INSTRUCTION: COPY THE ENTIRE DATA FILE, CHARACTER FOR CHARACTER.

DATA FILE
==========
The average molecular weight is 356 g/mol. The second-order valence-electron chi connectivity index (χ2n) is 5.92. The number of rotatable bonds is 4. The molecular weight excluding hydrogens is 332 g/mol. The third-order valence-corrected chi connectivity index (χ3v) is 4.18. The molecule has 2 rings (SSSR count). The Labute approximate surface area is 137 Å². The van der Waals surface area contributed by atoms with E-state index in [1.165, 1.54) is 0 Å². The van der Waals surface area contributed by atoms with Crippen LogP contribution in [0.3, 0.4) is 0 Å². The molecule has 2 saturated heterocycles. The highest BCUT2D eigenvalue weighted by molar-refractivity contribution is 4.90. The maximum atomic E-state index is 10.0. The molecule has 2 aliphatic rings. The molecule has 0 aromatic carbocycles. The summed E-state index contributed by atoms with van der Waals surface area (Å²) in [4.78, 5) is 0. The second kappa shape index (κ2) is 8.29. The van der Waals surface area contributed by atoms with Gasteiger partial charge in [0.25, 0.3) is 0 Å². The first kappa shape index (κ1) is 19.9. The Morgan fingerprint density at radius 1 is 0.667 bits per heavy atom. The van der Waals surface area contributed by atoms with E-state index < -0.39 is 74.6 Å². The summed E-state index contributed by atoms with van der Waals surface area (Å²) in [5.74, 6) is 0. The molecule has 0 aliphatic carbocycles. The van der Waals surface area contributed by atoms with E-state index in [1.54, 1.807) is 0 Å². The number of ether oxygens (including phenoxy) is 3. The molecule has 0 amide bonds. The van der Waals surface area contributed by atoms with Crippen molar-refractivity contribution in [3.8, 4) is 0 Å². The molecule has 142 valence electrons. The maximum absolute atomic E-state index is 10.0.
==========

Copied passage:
The average molecular weight is 356 g/mol. The second-order valence-electron chi connectivity index (χ2n) is 5.92. The number of rotatable bonds is 4. The molecular weight excluding hydrogens is 332 g/mol. The third-order valence-corrected chi connectivity index (χ3v) is 4.18. The molecule has 2 rings (SSSR count). The Labute approximate surface area is 137 Å². The van der Waals surface area contributed by atoms with E-state index in [1.165, 1.54) is 0 Å². The van der Waals surface area contributed by atoms with Crippen LogP contribution in [0.3, 0.4) is 0 Å². The molecule has 2 saturated heterocycles. The highest BCUT2D eigenvalue weighted by molar-refractivity contribution is 4.90. The maximum atomic E-state index is 10.0. The molecule has 2 aliphatic rings. The molecule has 0 aromatic carbocycles. The summed E-state index contributed by atoms with van der Waals surface area (Å²) in [4.78, 5) is 0. The second kappa shape index (κ2) is 8.29. The van der Waals surface area contributed by atoms with Gasteiger partial charge in [0.25, 0.3) is 0 Å². The first kappa shape index (κ1) is 19.9. The Morgan fingerprint density at radius 1 is 0.667 bits per heavy atom. The van der Waals surface area contributed by atoms with E-state index < -0.39 is 74.6 Å². The summed E-state index contributed by atoms with van der Waals surface area (Å²) in [5.74, 6) is 0. The molecule has 0 aliphatic carbocycles. The van der Waals surface area contributed by atoms with E-state index in [1.54, 1.807) is 0 Å². The number of ether oxygens (including phenoxy) is 3. The molecule has 0 amide bonds. The van der Waals surface area contributed by atoms with Crippen molar-refractivity contribution in [3.8, 4) is 0 Å². The molecule has 142 valence electrons. The maximum absolute atomic E-state index is 10.0.